From all the works mentioned, Edgar Allan Poe’s “The Raven” interests me the most. Poe’s ability to established depths into human’s emotion, particularly grief and the irrational thoughts can be provoking but can also be haunting and intriguing. “The Raven” is a masterpiece in creating a sense of sadness and frightening atmosphere, and it’s symbolism and repetitive rhyme scheme effectively convey the narrator’s descent into madness. “The Raven” captivates me because it serves as a psychological exploration of how grief can affect one’s state of mind. The narrator’s desperation and desire for answers and his reunion with Lenore mirrored the complexities of human psychology, therefore symbolizing the relentless and unsettling nature of grief. Besides, the personal context of Poe’s own grief come from the loss of his wife, Virginia Clemm, and that added a layer of depth to the poem. The knowledge that he wrote this poem while facing his wife’s impending death makes it even more touching and profound. Poe’s work in “The Raven” illustrate the power of literature in delving into the human psyche, exploring the human mind and emotions by psychologists like Sigmund Freud. The poem’s dark and mysterious atmosphere, coupled with its exploration of irrational thoughts and emotions, makes it a timeless and captivating piece of literature that continues to resonate with readers today.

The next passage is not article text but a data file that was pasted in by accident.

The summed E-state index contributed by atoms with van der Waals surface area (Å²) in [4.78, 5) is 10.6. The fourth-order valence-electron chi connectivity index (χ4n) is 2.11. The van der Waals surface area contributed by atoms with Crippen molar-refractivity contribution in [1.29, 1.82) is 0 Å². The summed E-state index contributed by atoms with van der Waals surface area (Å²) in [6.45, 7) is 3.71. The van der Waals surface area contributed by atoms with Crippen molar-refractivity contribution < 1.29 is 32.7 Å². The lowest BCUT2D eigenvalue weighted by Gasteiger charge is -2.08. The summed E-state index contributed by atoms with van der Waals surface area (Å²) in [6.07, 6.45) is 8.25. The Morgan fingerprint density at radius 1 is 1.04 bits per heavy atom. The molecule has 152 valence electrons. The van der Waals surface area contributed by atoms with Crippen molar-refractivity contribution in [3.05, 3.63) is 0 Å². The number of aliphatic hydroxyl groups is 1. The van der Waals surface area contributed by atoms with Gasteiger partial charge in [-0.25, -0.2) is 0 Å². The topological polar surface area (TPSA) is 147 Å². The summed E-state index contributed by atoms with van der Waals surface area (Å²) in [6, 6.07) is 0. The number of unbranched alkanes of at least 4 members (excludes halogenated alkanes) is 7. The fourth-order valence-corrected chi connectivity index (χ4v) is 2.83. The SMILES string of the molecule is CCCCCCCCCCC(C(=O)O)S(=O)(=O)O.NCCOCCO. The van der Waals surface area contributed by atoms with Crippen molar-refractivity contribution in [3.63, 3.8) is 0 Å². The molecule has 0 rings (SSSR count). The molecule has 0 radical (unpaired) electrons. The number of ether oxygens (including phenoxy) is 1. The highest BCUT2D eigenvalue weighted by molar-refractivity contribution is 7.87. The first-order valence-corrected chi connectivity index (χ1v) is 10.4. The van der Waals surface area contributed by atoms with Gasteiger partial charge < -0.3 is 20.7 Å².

12. Nia

    Edgar Allan Poe (1809-1849)

    A poem that appeals to me the most is “The Raven” by Edgar Allan Poe. The repeated refrain “Nevermore” emphasizes the narrator’s descent into madness and creates a hypnotic quality. Grief and loss is a universal theme, and many people can identify with the narrator’s intense emotions. A raven’s mysterious nature, associated with death and the supernatural, further adds to the intrigue. Poe’s exploration of the human psyche, the supernatural, and the power of language contributes to the enduring fascination with “The Raven.” Despite its emotional depth, linguistic brilliance, and exploration of universal themes, it remains a literary work that resonates with the audience. While the poem doesn’t have a detailed physical setting, it establishes a strong emotional and psychological setting. The dark and gloomy atmosphere enhances the sense of mystery and sets the tone for the narrator’s internal struggles.